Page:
Arsenic Trioxide Rescues Structural p53 Mutations through a Cryptic Allosteric Site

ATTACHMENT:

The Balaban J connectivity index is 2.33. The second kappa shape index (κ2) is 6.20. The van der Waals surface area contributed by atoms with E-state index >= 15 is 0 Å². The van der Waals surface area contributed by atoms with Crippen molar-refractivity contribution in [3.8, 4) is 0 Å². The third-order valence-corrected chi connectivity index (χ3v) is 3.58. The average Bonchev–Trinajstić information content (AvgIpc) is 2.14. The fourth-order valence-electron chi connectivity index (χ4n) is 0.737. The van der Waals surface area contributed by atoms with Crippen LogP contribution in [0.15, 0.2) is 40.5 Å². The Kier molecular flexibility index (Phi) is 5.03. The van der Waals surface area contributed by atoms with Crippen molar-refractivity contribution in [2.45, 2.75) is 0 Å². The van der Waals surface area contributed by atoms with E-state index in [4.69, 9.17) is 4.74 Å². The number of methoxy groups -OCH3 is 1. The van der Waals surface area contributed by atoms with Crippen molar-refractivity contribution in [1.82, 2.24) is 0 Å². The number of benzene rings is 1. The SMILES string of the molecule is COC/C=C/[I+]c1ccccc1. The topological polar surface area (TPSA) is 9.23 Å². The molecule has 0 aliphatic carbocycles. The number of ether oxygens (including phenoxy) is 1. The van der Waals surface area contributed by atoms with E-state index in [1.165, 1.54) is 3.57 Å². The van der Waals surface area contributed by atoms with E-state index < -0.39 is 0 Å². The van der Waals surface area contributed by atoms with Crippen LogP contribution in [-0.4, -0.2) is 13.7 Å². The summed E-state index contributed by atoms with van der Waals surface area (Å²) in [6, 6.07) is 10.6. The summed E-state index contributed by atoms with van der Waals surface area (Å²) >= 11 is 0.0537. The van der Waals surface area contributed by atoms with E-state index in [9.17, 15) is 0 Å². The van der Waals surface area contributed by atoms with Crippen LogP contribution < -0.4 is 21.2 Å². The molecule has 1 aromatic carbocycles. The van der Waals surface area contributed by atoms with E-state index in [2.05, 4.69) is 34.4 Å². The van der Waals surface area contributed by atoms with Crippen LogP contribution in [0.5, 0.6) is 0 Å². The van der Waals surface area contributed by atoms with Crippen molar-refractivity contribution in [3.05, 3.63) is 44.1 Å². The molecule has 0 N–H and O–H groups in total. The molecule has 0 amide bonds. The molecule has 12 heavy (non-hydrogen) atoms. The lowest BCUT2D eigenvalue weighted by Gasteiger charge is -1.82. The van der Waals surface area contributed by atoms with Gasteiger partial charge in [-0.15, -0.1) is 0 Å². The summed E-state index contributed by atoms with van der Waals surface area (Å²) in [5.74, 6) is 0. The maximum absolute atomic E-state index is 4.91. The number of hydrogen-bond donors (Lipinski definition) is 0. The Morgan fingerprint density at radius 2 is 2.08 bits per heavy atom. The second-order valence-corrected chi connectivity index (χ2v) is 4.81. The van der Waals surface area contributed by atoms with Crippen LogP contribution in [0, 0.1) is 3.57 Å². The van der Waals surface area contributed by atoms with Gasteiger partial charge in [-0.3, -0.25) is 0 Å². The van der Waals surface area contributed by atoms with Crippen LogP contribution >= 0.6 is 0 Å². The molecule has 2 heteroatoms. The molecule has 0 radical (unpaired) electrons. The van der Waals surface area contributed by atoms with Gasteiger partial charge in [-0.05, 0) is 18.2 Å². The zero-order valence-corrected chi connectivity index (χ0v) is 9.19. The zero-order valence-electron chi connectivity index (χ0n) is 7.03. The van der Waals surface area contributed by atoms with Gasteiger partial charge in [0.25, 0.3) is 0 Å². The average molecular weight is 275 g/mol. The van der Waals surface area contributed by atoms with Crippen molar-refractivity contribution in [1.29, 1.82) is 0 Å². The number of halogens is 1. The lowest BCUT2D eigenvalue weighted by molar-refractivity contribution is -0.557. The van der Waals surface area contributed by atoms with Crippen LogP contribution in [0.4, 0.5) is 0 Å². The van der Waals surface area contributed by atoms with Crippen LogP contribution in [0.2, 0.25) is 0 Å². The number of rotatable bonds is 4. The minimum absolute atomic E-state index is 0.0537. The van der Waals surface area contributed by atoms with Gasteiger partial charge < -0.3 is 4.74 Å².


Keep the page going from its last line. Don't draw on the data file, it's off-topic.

TP53 is the most frequently mutated gene in cancer, yet these mutations remain therapeutically non-actionable. Major challenges in drugging p53 mutations include heterogeneous mechanisms of inactivation and the absence of broadly-applicable allosteric sites. Here we report the identification of small molecules including arsenic trioxide (ATO), an established agent in treating acute promyelocytic leukemia, as cysteine-reactive compounds that rescue structural p53 mutations. Crystal structures of arsenic-bound p53 mutants reveal a cryptic allosteric site involving three arsenic coordinating cysteines within the DNA-binding domain, distal to the zinc-binding site. Arsenic binding stabilizes the DNA-binding loop-sheet-helix motif alongside the overall β-sandwich fold, endowing p53 mutants with thermostability and transcriptional activity. In cellular and mouse xenograft models, ATO reactivates mutant p53 for tumor suppression. Investigation of the most frequent twenty-five p53 mutations informs patient stratification for clinical exploration. Our results provide mechanistic basis for repurposing ATO to target p53 mutations for widely-applicable yet personalized cancer therapies.
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